It was totally packed when we went on Saturday night – fully booked, we had our own table for the night and we saw that every other table was taken up. Reservations only, there was no room for walk-ins, so I’m glad I managed to secure a table for two.

      The service was really good too, with a waitress called Juney and Ling Ang helping out, which is very important too – a lot of times, restaurants in Malaysia don’t know the concept of service in a service oriented industry coz the general public don’t know better.

  7. Wa..you are really blessed with all these indescribably splendid Michelin starred food..I saw your former comment stating that you had enjoyed Gordon Ramsay prepared feast.Is there any difference between the food prepared by these two Michelin chefs?

    • Yeah, every chef is different! 🙂

      Gordon Ramsay doesn’t cook at Pétrus, at least not to my knowledge. I forgot the head chef’s name but it was one of his proteges. He owns and operates A LOT of restaurants and lends his “star power” (or celebrity chef status) to them but he doesn’t cook a lot nowadays from what I hear – he’s way to busy with all his enterprises, which includes a lot of TV as well.

      I’ll say Gordon Ramsay’s restaurants are usually very commercialized – that’s not to say they’re not good, but it’s a very different vibe.

      Pétrus also serves up French cuisine but I much prefered Chef Manuel Martinez’s cooking in the 2 Michelin Star Le Relais Louis XIII in Paris, France. The produce in France is better and Manuel Martinez is a proponent of Escoffier’s ideas about French cuisine (the guy who revolutionized French haute cuisine and father of modern French food movement).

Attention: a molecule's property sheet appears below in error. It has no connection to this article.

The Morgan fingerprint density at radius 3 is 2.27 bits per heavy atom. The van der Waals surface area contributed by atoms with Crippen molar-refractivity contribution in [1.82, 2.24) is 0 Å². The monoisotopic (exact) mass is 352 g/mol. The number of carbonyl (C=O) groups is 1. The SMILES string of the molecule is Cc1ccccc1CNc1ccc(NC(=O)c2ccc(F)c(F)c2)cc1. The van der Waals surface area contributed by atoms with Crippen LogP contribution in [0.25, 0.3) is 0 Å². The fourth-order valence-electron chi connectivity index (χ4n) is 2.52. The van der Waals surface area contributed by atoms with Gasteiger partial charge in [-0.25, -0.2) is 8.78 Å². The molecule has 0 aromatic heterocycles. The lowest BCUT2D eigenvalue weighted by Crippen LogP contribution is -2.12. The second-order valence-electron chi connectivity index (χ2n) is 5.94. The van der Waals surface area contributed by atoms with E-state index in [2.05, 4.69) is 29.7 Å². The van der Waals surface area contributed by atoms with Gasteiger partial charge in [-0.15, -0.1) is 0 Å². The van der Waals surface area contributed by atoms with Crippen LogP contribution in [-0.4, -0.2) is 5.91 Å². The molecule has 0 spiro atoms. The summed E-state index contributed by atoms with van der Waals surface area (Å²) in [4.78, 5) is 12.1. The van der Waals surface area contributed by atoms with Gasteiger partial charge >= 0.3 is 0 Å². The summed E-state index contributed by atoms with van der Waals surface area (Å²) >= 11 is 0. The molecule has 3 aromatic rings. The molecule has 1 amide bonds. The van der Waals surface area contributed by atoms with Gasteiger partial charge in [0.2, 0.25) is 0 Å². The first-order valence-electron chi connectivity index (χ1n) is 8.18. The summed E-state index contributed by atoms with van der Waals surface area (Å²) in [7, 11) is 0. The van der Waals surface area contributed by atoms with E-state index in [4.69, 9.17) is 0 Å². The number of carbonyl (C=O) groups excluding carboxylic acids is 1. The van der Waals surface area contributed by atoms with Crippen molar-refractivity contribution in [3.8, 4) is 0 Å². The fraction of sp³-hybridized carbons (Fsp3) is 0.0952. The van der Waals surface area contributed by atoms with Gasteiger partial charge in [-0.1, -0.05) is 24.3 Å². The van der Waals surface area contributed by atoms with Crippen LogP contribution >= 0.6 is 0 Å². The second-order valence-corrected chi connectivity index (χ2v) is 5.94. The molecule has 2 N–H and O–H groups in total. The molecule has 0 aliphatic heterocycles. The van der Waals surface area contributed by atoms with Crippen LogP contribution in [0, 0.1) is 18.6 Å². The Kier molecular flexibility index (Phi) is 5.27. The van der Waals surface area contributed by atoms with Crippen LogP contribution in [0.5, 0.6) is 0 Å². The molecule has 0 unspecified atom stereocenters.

I have also been to a 3 Michelin Star restaurant in Wolfsburg in Germany and the vibe felt very similar to Gordon Ramsay’s Pétrus – commercialized. AQUA even sells Chef Sven Elverfeld’s cookbook (for a hundred Euros) in the restaurant, as does Gordon Ramsay…

      …while Le Relais Louis XIII is really understated, with tasteful art and decor, located in a very old building opposite where Picasso lived – the antithesis of commercialization.

      BTW, it’s much harder to get and maintain Michelin stars in France. There are restaurants in Hong Kong that jumped from nothing (not even Bib Gourmand) to 3 Stars in a single year, which is utter nonsense! In France, chefs work very hard to climb the Michelin star ladder, year by year, going from 1 star, worrying about losing their star, climbing to 2 stars after a few years before finally reaching the top (at which point they have to start worrying about losing a star if they don’t keep up).

      That’s why dining in France is so different than other Michelin star restaurants elsewhere – they really WORK HARD to keep up the standards so the food and service is impeccable – the Michelin stars are awarded to the restaurant for the ability (in part) to consistently put up good food and great service. I don’t think Gordon Ramsay even cooks in his while the chefs in France do (except maybe Robuchon, who owns too many restaurants to be able to do that).